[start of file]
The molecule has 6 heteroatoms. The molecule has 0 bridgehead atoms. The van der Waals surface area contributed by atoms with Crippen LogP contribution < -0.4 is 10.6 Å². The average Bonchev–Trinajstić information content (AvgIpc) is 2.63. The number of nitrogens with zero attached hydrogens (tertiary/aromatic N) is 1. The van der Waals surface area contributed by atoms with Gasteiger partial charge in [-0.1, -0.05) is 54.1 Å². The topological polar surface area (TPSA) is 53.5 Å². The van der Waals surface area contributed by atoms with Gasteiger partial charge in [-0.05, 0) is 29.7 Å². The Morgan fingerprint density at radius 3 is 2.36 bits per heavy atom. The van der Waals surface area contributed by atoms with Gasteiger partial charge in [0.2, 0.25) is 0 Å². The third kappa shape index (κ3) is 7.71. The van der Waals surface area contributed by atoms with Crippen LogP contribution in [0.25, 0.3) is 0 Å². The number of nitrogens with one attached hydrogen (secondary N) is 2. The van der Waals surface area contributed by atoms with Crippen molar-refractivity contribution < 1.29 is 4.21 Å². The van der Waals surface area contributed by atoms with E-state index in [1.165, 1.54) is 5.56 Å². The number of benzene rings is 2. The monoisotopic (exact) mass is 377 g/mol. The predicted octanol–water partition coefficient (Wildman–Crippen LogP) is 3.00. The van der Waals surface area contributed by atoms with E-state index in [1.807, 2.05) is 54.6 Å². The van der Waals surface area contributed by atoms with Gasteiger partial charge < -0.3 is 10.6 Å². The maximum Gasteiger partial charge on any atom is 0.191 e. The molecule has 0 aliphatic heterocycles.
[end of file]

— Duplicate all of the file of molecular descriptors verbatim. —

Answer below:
The molecule has 6 heteroatoms. The molecule has 0 bridgehead atoms. The van der Waals surface area contributed by atoms with Crippen LogP contribution < -0.4 is 10.6 Å². The average Bonchev–Trinajstić information content (AvgIpc) is 2.63. The number of nitrogens with zero attached hydrogens (tertiary/aromatic N) is 1. The van der Waals surface area contributed by atoms with Gasteiger partial charge in [-0.1, -0.05) is 54.1 Å². The topological polar surface area (TPSA) is 53.5 Å². The van der Waals surface area contributed by atoms with Gasteiger partial charge in [-0.05, 0) is 29.7 Å². The Morgan fingerprint density at radius 3 is 2.36 bits per heavy atom. The van der Waals surface area contributed by atoms with Gasteiger partial charge in [0.2, 0.25) is 0 Å². The third kappa shape index (κ3) is 7.71. The van der Waals surface area contributed by atoms with Crippen LogP contribution in [0.25, 0.3) is 0 Å². The number of nitrogens with one attached hydrogen (secondary N) is 2. The van der Waals surface area contributed by atoms with Crippen molar-refractivity contribution < 1.29 is 4.21 Å². The van der Waals surface area contributed by atoms with E-state index in [1.165, 1.54) is 5.56 Å². The number of benzene rings is 2. The monoisotopic (exact) mass is 377 g/mol. The predicted octanol–water partition coefficient (Wildman–Crippen LogP) is 3.00. The van der Waals surface area contributed by atoms with E-state index in [1.807, 2.05) is 54.6 Å². The van der Waals surface area contributed by atoms with Gasteiger partial charge < -0.3 is 10.6 Å². The maximum Gasteiger partial charge on any atom is 0.191 e. The molecule has 0 aliphatic heterocycles.